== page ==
I remember when I discovered the Constitution and was so moved by that. I actually got there by reading about Justice Oliver Wendell Holmes. Although now I realize some limitations of Holmes, at the time I remember feeling that he was great and the Constitution was the most incredible thing.
DK: How old were you then?
MB: I was around 13.
DK: And how did you come out?
MB: I really just fell in love with somebody, and it was undeniable at that point what was going on, and I knew why I felt different. I was convinced my life was over.
DK: What did you see in your future?
MB: I saw a future of hiding, concealing who I was and creating an artifice around me to distract people from what I know knew to be the truth about me. It's something I struggled with. I struggled to make myself fit in with what I perceived to be the social norms, but it just never felt at all comfortable. I always felt at some level like I was lying to myself, and then at 19 it just became irrefutable what exactly I was lying to myself and the world about.
Anyway, I fell for somebody, and it was undeniable what it was about. At that point I was in college, and even though I thought I was doing a good job maintaining an artifice about it, other people figured out what was going on, and I began to be harassed, to quite a degree of severity. I had to move out of my dorm room, and they moved me around to different administrators' homes for different periods of time. It was hard to answer my own phone because people were calling me during the night to say very upsetting things.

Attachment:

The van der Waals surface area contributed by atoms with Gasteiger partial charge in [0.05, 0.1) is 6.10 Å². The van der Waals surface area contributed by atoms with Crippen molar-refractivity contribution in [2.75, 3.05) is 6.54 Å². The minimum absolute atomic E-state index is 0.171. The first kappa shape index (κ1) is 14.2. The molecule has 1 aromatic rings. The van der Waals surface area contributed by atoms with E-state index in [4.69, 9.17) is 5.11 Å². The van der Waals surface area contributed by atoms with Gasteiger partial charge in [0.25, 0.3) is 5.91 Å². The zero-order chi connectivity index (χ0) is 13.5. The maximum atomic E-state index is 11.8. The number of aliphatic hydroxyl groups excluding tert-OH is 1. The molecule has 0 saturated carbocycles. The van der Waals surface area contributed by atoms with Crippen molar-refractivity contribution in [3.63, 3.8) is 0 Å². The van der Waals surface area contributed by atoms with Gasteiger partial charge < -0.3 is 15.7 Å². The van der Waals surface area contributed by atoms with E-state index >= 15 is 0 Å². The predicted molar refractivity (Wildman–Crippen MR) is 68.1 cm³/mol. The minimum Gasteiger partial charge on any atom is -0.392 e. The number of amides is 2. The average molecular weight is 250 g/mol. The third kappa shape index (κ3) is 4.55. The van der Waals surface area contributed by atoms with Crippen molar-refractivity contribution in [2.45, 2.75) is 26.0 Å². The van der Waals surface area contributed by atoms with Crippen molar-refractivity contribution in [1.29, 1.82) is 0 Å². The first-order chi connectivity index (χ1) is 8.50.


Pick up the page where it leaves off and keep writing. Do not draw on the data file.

DK: When did you first get involved in the same-sex marriage movement?
MB: The first person I ever wanted to marry is the person I'm with right now. She and I got involved in 1987. I started working for GLAD in 1990, and one of the first things on my desk on my first day at GLAD, on March 19, 1990, was a request from a lesbian couple in western Massachusetts saying they wanted to get married, and I'd said "no" to many people over the years, just saying "it's not the right time, of course you're right, of course we should have this, of course it's unequal, of course it's going to be good for your family, of course the government is supposed to treat everybody equally unless they have a good reason not to, and there's no good reason here, but people aren't ready."